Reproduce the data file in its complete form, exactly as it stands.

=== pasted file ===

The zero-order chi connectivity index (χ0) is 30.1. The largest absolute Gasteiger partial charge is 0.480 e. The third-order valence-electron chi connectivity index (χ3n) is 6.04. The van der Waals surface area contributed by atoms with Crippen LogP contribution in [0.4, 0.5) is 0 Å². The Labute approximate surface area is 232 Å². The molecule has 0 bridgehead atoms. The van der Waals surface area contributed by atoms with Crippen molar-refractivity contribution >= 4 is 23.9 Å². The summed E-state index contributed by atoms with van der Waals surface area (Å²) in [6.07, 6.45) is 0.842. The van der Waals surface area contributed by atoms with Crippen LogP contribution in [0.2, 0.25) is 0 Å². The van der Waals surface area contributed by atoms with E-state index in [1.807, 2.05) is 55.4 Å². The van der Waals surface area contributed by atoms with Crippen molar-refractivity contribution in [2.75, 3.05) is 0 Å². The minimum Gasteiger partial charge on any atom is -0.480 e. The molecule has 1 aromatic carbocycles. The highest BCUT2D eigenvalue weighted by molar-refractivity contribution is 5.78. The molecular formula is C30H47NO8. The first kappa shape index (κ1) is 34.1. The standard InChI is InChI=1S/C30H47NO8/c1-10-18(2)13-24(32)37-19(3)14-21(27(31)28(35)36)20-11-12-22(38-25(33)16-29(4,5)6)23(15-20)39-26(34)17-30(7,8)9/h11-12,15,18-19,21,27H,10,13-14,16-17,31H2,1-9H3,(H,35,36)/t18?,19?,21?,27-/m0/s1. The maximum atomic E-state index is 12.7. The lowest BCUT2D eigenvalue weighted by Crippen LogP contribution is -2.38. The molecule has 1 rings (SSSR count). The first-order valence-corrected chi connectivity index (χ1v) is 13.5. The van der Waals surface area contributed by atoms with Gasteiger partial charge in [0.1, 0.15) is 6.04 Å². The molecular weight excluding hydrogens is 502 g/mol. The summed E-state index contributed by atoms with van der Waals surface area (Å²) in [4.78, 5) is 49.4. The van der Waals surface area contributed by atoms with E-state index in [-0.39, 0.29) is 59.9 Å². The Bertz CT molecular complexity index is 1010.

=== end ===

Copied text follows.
The zero-order chi connectivity index (χ0) is 30.1. The largest absolute Gasteiger partial charge is 0.480 e. The third-order valence-electron chi connectivity index (χ3n) is 6.04. The van der Waals surface area contributed by atoms with Crippen LogP contribution in [0.4, 0.5) is 0 Å². The Labute approximate surface area is 232 Å². The molecule has 0 bridgehead atoms. The van der Waals surface area contributed by atoms with Crippen molar-refractivity contribution >= 4 is 23.9 Å². The summed E-state index contributed by atoms with van der Waals surface area (Å²) in [6.07, 6.45) is 0.842. The van der Waals surface area contributed by atoms with Crippen LogP contribution in [0.2, 0.25) is 0 Å². The van der Waals surface area contributed by atoms with E-state index in [1.807, 2.05) is 55.4 Å². The van der Waals surface area contributed by atoms with Crippen molar-refractivity contribution in [2.75, 3.05) is 0 Å². The minimum Gasteiger partial charge on any atom is -0.480 e. The molecule has 1 aromatic carbocycles. The highest BCUT2D eigenvalue weighted by molar-refractivity contribution is 5.78. The molecular formula is C30H47NO8. The first kappa shape index (κ1) is 34.1. The standard InChI is InChI=1S/C30H47NO8/c1-10-18(2)13-24(32)37-19(3)14-21(27(31)28(35)36)20-11-12-22(38-25(33)16-29(4,5)6)23(15-20)39-26(34)17-30(7,8)9/h11-12,15,18-19,21,27H,10,13-14,16-17,31H2,1-9H3,(H,35,36)/t18?,19?,21?,27-/m0/s1. The maximum atomic E-state index is 12.7. The lowest BCUT2D eigenvalue weighted by Crippen LogP contribution is -2.38. The molecule has 1 rings (SSSR count). The first-order valence-corrected chi connectivity index (χ1v) is 13.5. The van der Waals surface area contributed by atoms with Gasteiger partial charge in [0.1, 0.15) is 6.04 Å². The molecular weight excluding hydrogens is 502 g/mol. The summed E-state index contributed by atoms with van der Waals surface area (Å²) in [4.78, 5) is 49.4. The van der Waals surface area contributed by atoms with E-state index in [-0.39, 0.29) is 59.9 Å². The Bertz CT molecular complexity index is 1010.